Acquisition Premium (Takeover)

What is Acquisition Premium?

Acquisition Premium, also known as the takeover premium, is the difference in the purchase consideration i.e. the price paid by the acquiring company to the shareholders of the target company and the target company’s pre-merged market value


In mergers and acquisitionsMergers And AcquisitionsA merger and acquisitions (M&A) agreement refers to an agreement between two existing companies to merge into a new company, or the purchase of one company by another, which is done generally to benefit from the synergy between the companies, expand research capacity, expand operations into new segments, and increase shareholder value, among other more, the company that is getting acquired is called the target company, and the company that acquires it is called the acquirer. TakeoverTakeoverA takeover is a transaction where the bidder company acquires the target company with or without the management's mutual agreement. Typically, a larger company expresses an interest to acquire a smaller company. Takeovers are frequent events in the current competitive business world disguised as friendly more premium is the difference between the prices paid for the target company minus the pre-merger value of the target company. In other words, it is the price paid for each of the target firm’s shares by the acquiring firm.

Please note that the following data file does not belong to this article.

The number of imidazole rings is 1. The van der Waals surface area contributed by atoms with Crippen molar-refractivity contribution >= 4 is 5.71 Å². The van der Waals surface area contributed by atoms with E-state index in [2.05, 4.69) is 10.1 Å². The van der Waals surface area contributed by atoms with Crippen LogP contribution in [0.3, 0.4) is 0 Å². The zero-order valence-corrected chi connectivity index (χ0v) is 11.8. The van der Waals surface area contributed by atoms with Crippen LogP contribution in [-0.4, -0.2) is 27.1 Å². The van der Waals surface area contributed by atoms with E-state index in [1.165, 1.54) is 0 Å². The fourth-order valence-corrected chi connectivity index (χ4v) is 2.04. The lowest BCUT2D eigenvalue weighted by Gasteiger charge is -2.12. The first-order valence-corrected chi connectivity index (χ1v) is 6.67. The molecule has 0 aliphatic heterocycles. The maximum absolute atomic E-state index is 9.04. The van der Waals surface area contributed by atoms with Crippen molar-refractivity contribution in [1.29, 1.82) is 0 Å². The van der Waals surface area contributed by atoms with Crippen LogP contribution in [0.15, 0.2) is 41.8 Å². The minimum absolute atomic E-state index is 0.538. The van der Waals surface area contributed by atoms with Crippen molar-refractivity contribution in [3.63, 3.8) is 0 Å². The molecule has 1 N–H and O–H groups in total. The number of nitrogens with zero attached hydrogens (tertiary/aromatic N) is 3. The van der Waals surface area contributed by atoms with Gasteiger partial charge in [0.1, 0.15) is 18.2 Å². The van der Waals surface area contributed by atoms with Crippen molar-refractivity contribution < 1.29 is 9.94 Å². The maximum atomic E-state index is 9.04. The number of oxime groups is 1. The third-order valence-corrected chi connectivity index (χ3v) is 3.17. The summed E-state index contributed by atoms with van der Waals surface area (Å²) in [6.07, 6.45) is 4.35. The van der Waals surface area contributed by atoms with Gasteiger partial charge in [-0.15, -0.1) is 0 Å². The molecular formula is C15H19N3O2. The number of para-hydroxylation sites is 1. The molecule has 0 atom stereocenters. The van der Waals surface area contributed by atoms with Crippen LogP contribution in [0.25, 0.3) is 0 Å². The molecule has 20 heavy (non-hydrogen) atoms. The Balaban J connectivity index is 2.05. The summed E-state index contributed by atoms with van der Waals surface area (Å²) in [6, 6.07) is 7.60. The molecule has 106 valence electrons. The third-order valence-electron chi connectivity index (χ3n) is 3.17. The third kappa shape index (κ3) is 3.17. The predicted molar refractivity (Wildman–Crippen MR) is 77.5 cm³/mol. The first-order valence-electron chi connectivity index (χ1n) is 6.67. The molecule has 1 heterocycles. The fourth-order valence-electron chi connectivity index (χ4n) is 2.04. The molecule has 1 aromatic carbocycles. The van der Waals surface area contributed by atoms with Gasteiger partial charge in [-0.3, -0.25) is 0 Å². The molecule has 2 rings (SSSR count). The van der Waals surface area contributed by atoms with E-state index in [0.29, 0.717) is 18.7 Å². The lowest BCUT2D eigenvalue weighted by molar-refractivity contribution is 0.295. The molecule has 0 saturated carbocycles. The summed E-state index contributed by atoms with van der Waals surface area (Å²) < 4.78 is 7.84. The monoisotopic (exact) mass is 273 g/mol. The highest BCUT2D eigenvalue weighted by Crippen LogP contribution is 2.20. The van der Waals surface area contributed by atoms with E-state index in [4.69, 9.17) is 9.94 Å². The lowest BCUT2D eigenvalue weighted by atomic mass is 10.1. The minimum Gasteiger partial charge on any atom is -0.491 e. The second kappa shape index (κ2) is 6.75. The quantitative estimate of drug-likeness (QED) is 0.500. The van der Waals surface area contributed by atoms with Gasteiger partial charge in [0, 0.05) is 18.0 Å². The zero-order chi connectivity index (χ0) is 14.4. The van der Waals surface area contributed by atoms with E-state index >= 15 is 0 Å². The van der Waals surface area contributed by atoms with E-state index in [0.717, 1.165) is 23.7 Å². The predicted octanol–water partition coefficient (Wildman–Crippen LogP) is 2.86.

Takeover premium= PT – VT

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For eg:
Source: Acquisition Premium (Takeover) (


  • PT = price paid for the target company
  • VT = pre-merger value of the target company

The acquirer is willing to pay the acquisition premium as it expects the synergies (expected increase in revenue, cost savings) that will be generated by the acquisitions. The synergies generated in M&A will be the gain of the acquirer.

The gain of the Acquirer = Synergies generated- Premium = S- (PT- VT)

  • Where S = Synergies generated by the merger

So the post-merger value of the merged company (VC) is

VC= VC* + VT +S-C


  • C = cash paid to the shareholders.
  • VC*= pre-merger value of the acquirer.

Why does the Acquirer Pay the Extra Acquisition Premium?

Acquisition Premium Example

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Acquirer pay extra Premium because of the following reasons –

  • To minimize competitions and win over the deal.
  • The synergies created will be greater than the premium paid for the target company. By synergy, we mean that when the two companies, when combined, will produce greater revenue than they could do individually.

In 2016, we witnessed the merger of the world’s leading professional cloud and the world’s leading professional network. Microsoft paid $196 per LinkedIn share, a 50% acquisition premium as they believed it would Microsoft’s revenue as well as its competitive position. It was the biggest acquisition of Microsoft.

The relationship between Takeover Premium and Synergies

Higher synergies in M&A results in higher premiums. Before we go to the Premium calculation, we need to understand the synergies created from the merger.